If that is indeed the process -- that eventually one must wean oneself away from one's guru -- then Guru's behavior in this regard might make sense. Consider an alternative. What might have happened had Guru acted in a more humane way when a disciple approached him about leaving? What if Guru had had an open door policy for ex-disciples, where they could have come and gone as they pleased, with no negative consequences?

In fact, what if Guru had actually made it easy to leave, encouraging disciples to experiment with branching out on their own, with the promise that they could always return to the "nest," they could always return to the safety and security of the Center if things didn't work out?

Had that been true, the Center -- to be sure -- would have been a nicer place.  There's no doubt about that.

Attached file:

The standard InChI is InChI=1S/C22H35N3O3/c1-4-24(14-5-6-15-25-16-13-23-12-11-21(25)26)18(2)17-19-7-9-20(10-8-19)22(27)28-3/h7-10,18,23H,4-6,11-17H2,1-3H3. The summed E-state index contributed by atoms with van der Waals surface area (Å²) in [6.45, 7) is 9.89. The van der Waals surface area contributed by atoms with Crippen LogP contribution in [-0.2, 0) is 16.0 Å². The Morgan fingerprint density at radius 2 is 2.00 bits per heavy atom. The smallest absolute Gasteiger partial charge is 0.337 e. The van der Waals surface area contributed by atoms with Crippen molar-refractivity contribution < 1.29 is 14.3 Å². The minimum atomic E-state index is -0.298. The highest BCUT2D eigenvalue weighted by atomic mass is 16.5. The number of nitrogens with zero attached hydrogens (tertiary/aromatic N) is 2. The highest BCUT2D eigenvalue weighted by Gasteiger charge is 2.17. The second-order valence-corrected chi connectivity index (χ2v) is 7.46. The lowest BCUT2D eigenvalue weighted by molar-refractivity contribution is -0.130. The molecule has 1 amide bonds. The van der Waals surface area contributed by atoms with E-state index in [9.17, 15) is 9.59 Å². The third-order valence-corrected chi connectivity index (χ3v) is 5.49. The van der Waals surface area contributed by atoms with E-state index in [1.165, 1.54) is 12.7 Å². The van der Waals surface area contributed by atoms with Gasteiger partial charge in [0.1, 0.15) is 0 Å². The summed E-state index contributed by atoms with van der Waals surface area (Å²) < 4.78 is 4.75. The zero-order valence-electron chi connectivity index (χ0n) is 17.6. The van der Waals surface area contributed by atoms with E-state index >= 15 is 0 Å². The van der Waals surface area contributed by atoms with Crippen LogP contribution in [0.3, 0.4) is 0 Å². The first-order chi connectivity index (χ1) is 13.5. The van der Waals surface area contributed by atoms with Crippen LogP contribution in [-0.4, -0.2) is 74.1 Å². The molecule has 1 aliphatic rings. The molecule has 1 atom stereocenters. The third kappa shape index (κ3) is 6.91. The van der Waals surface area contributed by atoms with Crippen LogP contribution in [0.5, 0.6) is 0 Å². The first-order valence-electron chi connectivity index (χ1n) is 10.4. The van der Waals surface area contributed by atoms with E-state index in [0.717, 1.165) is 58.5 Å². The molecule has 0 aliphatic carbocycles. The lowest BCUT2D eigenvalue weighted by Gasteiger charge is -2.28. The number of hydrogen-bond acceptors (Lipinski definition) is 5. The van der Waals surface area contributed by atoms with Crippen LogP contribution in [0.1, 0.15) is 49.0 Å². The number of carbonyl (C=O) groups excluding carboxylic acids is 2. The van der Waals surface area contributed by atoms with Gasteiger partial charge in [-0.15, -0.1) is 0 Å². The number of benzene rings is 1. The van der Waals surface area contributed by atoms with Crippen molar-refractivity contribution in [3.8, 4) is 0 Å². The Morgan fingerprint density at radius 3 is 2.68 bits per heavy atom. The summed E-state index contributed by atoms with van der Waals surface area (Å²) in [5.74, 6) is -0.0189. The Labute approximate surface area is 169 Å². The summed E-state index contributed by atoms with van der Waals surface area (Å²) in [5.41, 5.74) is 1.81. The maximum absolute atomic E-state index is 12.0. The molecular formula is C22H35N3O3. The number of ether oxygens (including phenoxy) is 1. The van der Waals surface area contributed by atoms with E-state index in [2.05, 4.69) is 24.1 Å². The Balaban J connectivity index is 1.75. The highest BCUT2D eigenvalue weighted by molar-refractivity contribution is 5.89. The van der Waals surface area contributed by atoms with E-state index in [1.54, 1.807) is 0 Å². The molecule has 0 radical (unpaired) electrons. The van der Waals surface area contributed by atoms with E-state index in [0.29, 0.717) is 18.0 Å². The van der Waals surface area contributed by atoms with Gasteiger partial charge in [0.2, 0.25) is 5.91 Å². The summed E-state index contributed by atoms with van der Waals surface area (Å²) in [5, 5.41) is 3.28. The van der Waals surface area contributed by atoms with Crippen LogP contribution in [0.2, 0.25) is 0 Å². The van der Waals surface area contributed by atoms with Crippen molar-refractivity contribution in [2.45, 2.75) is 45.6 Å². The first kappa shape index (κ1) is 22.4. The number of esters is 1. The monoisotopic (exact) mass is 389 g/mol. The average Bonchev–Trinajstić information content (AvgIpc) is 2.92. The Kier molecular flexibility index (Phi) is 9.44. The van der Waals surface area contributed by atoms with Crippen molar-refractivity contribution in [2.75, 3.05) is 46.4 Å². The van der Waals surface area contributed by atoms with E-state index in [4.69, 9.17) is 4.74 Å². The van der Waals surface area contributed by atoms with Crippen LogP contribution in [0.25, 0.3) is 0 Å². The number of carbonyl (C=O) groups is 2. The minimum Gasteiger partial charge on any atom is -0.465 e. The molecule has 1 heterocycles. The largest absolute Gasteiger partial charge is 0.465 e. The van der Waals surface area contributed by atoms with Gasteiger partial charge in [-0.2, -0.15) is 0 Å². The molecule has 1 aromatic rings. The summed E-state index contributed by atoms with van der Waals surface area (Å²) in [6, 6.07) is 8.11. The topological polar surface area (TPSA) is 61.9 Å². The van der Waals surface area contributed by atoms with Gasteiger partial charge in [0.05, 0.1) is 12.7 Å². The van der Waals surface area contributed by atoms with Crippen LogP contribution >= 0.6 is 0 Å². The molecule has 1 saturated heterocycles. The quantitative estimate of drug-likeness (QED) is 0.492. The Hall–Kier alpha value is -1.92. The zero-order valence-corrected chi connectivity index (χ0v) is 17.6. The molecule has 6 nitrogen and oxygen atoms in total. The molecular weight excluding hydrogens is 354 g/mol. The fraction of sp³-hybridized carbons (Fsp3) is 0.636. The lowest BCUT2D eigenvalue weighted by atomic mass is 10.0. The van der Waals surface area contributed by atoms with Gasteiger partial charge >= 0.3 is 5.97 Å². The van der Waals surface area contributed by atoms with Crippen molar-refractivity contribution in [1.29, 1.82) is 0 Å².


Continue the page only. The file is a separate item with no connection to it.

It also might have fostered a kind of spiritual codependency, which in the long term could have undermined -- or at best slowed -- the very process of becoming spiritually self-reliant that is prerequisite to any sense of "enlightenment" worth having in the first place.

Like it or not, Guru's way put a premium on becoming truly independent, because it was the only way one could voluntarily leave him.

I hearken back to my own internal struggle to leave. At its height, my choice -- as I saw it then -- was a stark one. I could remain in the Center -- the "golden boat" as Guru called it -- and be unhappy (to put it mildly). Or I could leave the Center and face retribution from my own soul in the form of some affliction like cancer. That's honestly how I conceived my options at the time: unhappiness or death.